Open Access News

News from the open access movement

Monday, April 07, 2008

OA as a preservation model

Golnessa Galyani Moghaddam, Preserve Scientific Electronic Journals: A Study of Archiving Initiatives, The Electronic Library, 26, 1 (2008) pp. 83-96.

Abstract:   This paper seeks to review the archiving initiatives of scientific journals created and supported by various organizations or institutions. A review of nine archiving initiatives including JSTOR, Portico, E-Print Repositories, Open Access Model, LOCKSS, OCLC Digital Archive, JISC PubMed Central and KB e-Depot was carried out. The paper focuses mainly on the initiatives by an analytical approach. The paper provides a useful starting-point to anyone who wants to know about the preserving scientific electronic journal, enabling him/her quickly to achieve an overview of the existing archiving initiatives to date.

Comment.  The author is aware that OA is a kind of access, not a kind of preservation, and has this to say (from the body of the paper):

Some people reason that the Open Access is about ‘access’ not preservation. The author believes that though the Open Access is originally about ‘access’ and its purpose is different from preservation, it is practically functioning as an archive. This may be considered as a potential aspect of information technology used in Open Access models. This is definitely a new area of discussion and research need to be explored.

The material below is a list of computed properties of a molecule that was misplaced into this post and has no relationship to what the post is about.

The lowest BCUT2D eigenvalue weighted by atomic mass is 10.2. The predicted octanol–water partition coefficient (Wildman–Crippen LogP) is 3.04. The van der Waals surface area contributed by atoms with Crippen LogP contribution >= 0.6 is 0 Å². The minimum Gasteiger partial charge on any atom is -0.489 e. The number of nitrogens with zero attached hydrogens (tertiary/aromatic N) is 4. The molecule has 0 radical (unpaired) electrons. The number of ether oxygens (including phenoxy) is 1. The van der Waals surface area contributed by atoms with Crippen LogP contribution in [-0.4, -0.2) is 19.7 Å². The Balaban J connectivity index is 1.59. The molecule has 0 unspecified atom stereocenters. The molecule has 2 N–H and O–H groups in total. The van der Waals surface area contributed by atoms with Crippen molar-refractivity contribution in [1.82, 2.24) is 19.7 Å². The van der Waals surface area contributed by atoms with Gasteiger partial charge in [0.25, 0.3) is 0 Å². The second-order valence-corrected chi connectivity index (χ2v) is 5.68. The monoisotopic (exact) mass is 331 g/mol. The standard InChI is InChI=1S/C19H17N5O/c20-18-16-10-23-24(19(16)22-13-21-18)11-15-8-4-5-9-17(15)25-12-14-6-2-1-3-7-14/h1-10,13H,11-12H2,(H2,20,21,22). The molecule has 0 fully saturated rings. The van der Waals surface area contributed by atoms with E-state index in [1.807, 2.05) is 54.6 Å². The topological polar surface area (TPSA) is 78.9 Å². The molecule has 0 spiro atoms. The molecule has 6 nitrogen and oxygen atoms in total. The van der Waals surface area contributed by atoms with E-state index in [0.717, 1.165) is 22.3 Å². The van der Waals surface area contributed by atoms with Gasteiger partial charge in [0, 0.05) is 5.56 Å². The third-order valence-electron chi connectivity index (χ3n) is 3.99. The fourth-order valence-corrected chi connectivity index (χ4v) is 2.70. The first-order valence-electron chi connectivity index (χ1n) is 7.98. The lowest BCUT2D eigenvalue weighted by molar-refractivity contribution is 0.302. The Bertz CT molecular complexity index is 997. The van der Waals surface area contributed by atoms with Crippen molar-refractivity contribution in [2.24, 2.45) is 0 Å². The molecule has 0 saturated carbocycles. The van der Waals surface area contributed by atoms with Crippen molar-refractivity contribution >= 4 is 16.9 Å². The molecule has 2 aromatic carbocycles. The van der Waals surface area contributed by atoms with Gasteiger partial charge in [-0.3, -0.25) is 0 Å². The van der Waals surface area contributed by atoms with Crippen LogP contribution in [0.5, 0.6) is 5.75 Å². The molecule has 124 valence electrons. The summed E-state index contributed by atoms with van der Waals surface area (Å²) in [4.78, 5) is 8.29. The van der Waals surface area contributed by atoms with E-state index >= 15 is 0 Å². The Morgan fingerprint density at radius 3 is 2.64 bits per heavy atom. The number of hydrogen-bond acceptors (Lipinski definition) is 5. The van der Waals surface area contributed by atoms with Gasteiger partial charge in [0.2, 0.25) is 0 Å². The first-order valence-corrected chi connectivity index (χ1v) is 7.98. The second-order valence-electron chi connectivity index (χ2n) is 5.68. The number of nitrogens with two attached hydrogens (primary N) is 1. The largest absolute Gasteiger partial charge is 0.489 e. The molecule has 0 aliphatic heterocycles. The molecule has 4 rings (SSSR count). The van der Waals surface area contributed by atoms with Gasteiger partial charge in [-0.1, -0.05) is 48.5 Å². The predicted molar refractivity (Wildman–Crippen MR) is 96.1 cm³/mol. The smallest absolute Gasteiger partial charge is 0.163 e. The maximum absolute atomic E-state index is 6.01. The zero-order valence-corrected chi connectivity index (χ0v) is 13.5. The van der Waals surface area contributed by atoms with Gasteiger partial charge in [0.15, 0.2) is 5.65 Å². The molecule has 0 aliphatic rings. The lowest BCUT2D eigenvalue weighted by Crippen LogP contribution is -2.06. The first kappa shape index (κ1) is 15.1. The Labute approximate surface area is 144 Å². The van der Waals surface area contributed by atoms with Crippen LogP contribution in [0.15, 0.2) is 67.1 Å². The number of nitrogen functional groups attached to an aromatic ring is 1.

I'm not sure I understand.  If the claim is that many OA repositories, and to a lesser extent OA journals, deliberately include preservation in their mission, that's true.  If the claim is that OA permits widespread duplication, resulting in incidental or inadvertent preservation (on the LOCKSS principle), that's true too.  If the claim is that OA facilitates preservation by removing permission barriers that obstruct it (such as barriers blocking the migration of content to new formats and media to keep it readable as technology changes), that's true as well.  But none of these is a new area of discussion.  I'll add just for completeness that OA is compatible with every kind of digital preservation strategy, and that preservation is vitally important for most of the actual and perceived benefits of OA.